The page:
The fact that many young women are recapturing a vision of virginity until marriage has attracted a considerable amount of media attention. Media coverage has been devoted to books by authors such as Wendy Shalit and Dawn Eden and to programs encouraging sexual abstinence until marriage. The force of our cultural and moral revolution is immediately apparent in the fact that these developments are considered newsworthy. Since when did virginity make news?

These developments have also attracted detractors, and one of the most revealing critiques of the virginity movement comes from feminism. Writing in the current issue of The Nation, Nona Willis-Aronowitz suggests that these movements are efforts to turn back the achievements of the feminist movement and, at the same time, prove that feminism has not “finished its job.”

After reviewing the new emphasis on virginity (especially Shalit’s work), Willis-Aronowitz writes:

You have to be living under a rock not to notice that casual sex, once an expression of a subversive impulse, is now certifiably pop culture. Since the 1960s, sex–like everything from rock music to the psychedelic aesthetic–has been mainstreamed. But it’s a dubious claim that these images and ideals are really breeding mindless sex machines. “If we have to choose between emotional repression and sexual repression…then a better trade-off seems to be fewer partners and more intimacy,” concludes Shalit. But the idea that a woman who has lots of sexual partners forgoes her chance of finding “intimacy” and a “soul mate” is not only sanctimonious–it’s just not true. Ninety-five percent of Americans have sex before marriage, so chances are a good number of the bikini-clad women making out with strangers at Cancun foam parties will be married with kiddies at the age of 30. The hookup culture isn’t a sign of a loveless, commitment-free society–it doesn’t even provide an alternative to matrimony.

Interestingly, Willis-Aronowitz concedes her own concern about some aspects of modern sexuality.  She finds a 10-year-old girl in sexually provocative undergarments to be “undeniably creepy.”  Her own stomach “does sink a little when I see one of my peers woozily stripping her clothes off on a Girls Gone Wild commercial.” She does not want Paris Hilton to be her daughter’s role model.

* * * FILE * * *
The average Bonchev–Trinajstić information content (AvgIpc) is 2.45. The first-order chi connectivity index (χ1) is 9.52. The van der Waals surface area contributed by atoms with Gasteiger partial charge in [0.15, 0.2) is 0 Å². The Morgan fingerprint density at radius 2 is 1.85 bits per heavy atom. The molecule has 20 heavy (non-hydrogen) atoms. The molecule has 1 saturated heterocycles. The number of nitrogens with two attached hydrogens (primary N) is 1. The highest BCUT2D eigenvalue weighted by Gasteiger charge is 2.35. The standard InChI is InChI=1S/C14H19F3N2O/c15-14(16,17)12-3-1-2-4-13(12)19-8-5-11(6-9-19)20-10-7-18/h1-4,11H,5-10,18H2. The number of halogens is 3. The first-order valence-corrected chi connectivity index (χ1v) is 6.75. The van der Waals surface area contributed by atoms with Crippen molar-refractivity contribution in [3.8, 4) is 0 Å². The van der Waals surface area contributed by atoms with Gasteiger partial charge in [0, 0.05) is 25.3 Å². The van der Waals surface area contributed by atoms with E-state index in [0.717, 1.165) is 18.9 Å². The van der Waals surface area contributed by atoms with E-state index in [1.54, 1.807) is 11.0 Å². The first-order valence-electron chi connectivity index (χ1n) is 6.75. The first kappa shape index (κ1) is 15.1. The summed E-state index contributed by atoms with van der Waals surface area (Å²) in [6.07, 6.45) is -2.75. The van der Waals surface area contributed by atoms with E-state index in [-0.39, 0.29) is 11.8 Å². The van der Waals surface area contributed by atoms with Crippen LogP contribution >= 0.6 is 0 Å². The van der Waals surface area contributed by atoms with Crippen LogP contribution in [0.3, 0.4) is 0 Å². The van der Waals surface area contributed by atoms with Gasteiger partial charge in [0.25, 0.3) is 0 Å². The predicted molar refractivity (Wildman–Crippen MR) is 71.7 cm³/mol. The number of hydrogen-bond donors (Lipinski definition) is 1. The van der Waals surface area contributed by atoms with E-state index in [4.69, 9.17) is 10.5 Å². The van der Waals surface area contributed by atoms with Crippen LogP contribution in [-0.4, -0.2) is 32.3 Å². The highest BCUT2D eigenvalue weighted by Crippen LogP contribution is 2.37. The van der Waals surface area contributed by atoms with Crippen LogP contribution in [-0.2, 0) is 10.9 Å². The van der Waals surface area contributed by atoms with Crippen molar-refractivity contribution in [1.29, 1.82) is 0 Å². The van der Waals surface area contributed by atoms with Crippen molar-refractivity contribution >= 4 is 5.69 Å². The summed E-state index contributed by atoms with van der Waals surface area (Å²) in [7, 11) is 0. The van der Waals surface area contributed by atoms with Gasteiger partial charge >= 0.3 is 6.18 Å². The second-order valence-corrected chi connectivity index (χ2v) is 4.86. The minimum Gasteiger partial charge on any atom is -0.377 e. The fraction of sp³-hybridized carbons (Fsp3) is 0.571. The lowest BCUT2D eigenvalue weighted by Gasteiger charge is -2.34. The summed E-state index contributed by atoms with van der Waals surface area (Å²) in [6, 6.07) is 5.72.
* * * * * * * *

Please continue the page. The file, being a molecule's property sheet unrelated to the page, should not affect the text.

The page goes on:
At the same time, she sees the virginity movements as “retro,” not progressive:

Shalit’s so-called “rebels” amid our “pornified” culture may be technically raging against the mainstream, but they are surely just repackaging age-old ideas as defiance. They appear in the form of 16-year-old rappers preaching abstinence, Orthodox Jewish women getting married before even touching their husbands and a teenager getting her knickers in a twist over reading the word “[removed]” in her assigned reading. Most retro about the call for modesty is that it once again implies that women’s actions are somehow responsible for men’s. Since men simply cannot control themselves, poor things, women should shroud their bodies in cloth and desperately guard their virginity so as to quash men’s dishonorable intentions. These are the strong, “empowered” women who will quell the supposedly adverse effects of our sex-saturated culture.

Willis-Aronowitz resists bringing morality into the conversation at all.  Morality is itself quite retro in her world.  Sex is about power and autonomy.  Women have a right (even a responsibility?) to be as sexually adventuresome and promiscuous as men.  It is all about power and “picking up on the element of fun that sexiness can bring to everyday life.”

The most interesting part of Willis-Aronowitz’s critique is her assessment that feminism has thus far failed in a central task — that of providing a genuine alternative to marriage.  Citing feminist theorist Ariel Levy, she argues:

The culture has not yet carved out a space for women to indulge their own fantasies rather than to fulfill those of men. Feminism has not finished its job; a version of nonmushy, nonmarital sex that makes women feel good about themselves is still hard to achieve.

On closer analysis, it is the new movements’ focus on marriage that is her real concern.  How fascinating that she would indict feminism for its failure — for now — to create “a version of nonmushy, nonmarital sex that makes women feel good about themselves.”

So “nonmushy, nonmarital sex” is a goal of postmodern feminism?  In reality, it is an old story.

Utopian ideologies have sought in vain for an alternative to marriage for centuries.  Plato’s original “Utopia” subverted marriage and the family in terms of the polis.  Marxism defied the marriage covenant and sought to replace it with an ultimate commitment to the state.  In its later stages, Nazi Germany redefined sexual morality in order to breed the “Master Race” without the constraints of marriage.  The feminism of the sixties, we remember, looked to marriage and the traditional family as domestic “concentration camps.”

Now, Nona Willis-Aronowitz wants feminism to create “an alternative to matrimony” — a “version of nonmushy, nonmarital sex that makes women feel good about themselves.”

Sorry, Ms. Willis-Aronowitz.  It isn’t out there.  There is no alternative to marriage.  History is littered with shattered experiments and the scarred lives of those who have believed otherwise.